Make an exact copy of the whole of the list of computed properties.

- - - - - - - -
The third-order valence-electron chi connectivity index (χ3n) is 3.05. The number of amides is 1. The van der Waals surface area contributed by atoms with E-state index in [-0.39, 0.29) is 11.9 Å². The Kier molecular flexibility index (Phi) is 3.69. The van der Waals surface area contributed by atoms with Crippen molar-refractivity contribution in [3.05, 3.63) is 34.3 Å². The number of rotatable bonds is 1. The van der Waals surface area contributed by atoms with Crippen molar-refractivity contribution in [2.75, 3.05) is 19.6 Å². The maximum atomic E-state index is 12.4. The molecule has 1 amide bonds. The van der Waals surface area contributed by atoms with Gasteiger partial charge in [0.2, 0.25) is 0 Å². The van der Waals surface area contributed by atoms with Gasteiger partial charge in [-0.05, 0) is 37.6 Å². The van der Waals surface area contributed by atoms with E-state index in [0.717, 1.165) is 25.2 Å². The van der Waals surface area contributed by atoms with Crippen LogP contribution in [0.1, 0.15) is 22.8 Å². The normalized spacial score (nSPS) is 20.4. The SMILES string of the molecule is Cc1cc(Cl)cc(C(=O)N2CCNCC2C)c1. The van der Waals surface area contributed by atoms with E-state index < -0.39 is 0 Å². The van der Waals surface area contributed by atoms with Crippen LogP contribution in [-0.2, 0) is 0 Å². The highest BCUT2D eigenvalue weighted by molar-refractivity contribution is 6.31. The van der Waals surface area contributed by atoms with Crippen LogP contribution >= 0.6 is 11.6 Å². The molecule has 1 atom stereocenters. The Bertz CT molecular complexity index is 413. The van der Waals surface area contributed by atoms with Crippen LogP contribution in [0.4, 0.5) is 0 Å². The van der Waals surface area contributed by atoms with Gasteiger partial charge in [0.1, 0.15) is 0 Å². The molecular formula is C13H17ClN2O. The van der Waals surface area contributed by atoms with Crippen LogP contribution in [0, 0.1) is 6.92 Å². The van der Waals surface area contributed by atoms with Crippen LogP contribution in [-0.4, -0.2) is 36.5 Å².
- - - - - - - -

The third-order valence-electron chi connectivity index (χ3n) is 3.05. The number of amides is 1. The van der Waals surface area contributed by atoms with E-state index in [-0.39, 0.29) is 11.9 Å². The Kier molecular flexibility index (Phi) is 3.69. The van der Waals surface area contributed by atoms with Crippen molar-refractivity contribution in [3.05, 3.63) is 34.3 Å². The number of rotatable bonds is 1. The van der Waals surface area contributed by atoms with Crippen molar-refractivity contribution in [2.75, 3.05) is 19.6 Å². The maximum atomic E-state index is 12.4. The molecule has 1 amide bonds. The van der Waals surface area contributed by atoms with Gasteiger partial charge in [0.2, 0.25) is 0 Å². The van der Waals surface area contributed by atoms with Gasteiger partial charge in [-0.05, 0) is 37.6 Å². The van der Waals surface area contributed by atoms with E-state index in [0.717, 1.165) is 25.2 Å². The van der Waals surface area contributed by atoms with Crippen LogP contribution in [0.1, 0.15) is 22.8 Å². The normalized spacial score (nSPS) is 20.4. The SMILES string of the molecule is Cc1cc(Cl)cc(C(=O)N2CCNCC2C)c1. The van der Waals surface area contributed by atoms with E-state index < -0.39 is 0 Å². The van der Waals surface area contributed by atoms with Crippen LogP contribution in [-0.2, 0) is 0 Å². The highest BCUT2D eigenvalue weighted by molar-refractivity contribution is 6.31. The van der Waals surface area contributed by atoms with Crippen LogP contribution >= 0.6 is 11.6 Å². The molecule has 1 atom stereocenters. The Bertz CT molecular complexity index is 413. The van der Waals surface area contributed by atoms with Crippen LogP contribution in [0.4, 0.5) is 0 Å². The van der Waals surface area contributed by atoms with Gasteiger partial charge in [0.1, 0.15) is 0 Å². The molecular formula is C13H17ClN2O. The van der Waals surface area contributed by atoms with Crippen LogP contribution in [0, 0.1) is 6.92 Å². The van der Waals surface area contributed by atoms with Crippen LogP contribution in [-0.4, -0.2) is 36.5 Å².